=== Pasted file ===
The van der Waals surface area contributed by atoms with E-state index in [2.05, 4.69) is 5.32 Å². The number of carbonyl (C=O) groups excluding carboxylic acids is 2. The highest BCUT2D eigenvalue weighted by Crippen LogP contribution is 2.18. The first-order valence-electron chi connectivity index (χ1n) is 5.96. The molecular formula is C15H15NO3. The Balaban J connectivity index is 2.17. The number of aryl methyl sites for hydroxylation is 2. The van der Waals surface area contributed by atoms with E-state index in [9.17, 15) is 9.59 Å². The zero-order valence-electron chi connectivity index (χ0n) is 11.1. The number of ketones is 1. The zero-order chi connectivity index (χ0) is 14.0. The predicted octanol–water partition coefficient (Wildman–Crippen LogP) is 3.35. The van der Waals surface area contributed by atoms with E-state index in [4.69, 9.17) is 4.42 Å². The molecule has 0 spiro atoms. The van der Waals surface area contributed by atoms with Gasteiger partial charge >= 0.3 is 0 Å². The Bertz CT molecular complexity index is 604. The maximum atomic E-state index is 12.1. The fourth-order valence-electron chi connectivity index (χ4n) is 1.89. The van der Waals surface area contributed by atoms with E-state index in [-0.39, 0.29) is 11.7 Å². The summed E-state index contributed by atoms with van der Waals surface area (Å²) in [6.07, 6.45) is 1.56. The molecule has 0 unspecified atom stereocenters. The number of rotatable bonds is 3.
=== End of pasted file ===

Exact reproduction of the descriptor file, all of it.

The van der Waals surface area contributed by atoms with E-state index in [2.05, 4.69) is 5.32 Å². The number of carbonyl (C=O) groups excluding carboxylic acids is 2. The highest BCUT2D eigenvalue weighted by Crippen LogP contribution is 2.18. The first-order valence-electron chi connectivity index (χ1n) is 5.96. The molecular formula is C15H15NO3. The Balaban J connectivity index is 2.17. The number of aryl methyl sites for hydroxylation is 2. The van der Waals surface area contributed by atoms with E-state index in [9.17, 15) is 9.59 Å². The zero-order valence-electron chi connectivity index (χ0n) is 11.1. The number of ketones is 1. The zero-order chi connectivity index (χ0) is 14.0. The predicted octanol–water partition coefficient (Wildman–Crippen LogP) is 3.35. The van der Waals surface area contributed by atoms with E-state index in [4.69, 9.17) is 4.42 Å². The molecule has 0 spiro atoms. The van der Waals surface area contributed by atoms with Gasteiger partial charge >= 0.3 is 0 Å². The Bertz CT molecular complexity index is 604. The maximum atomic E-state index is 12.1. The fourth-order valence-electron chi connectivity index (χ4n) is 1.89. The van der Waals surface area contributed by atoms with E-state index in [-0.39, 0.29) is 11.7 Å². The summed E-state index contributed by atoms with van der Waals surface area (Å²) in [6.07, 6.45) is 1.56. The molecule has 0 unspecified atom stereocenters. The number of rotatable bonds is 3.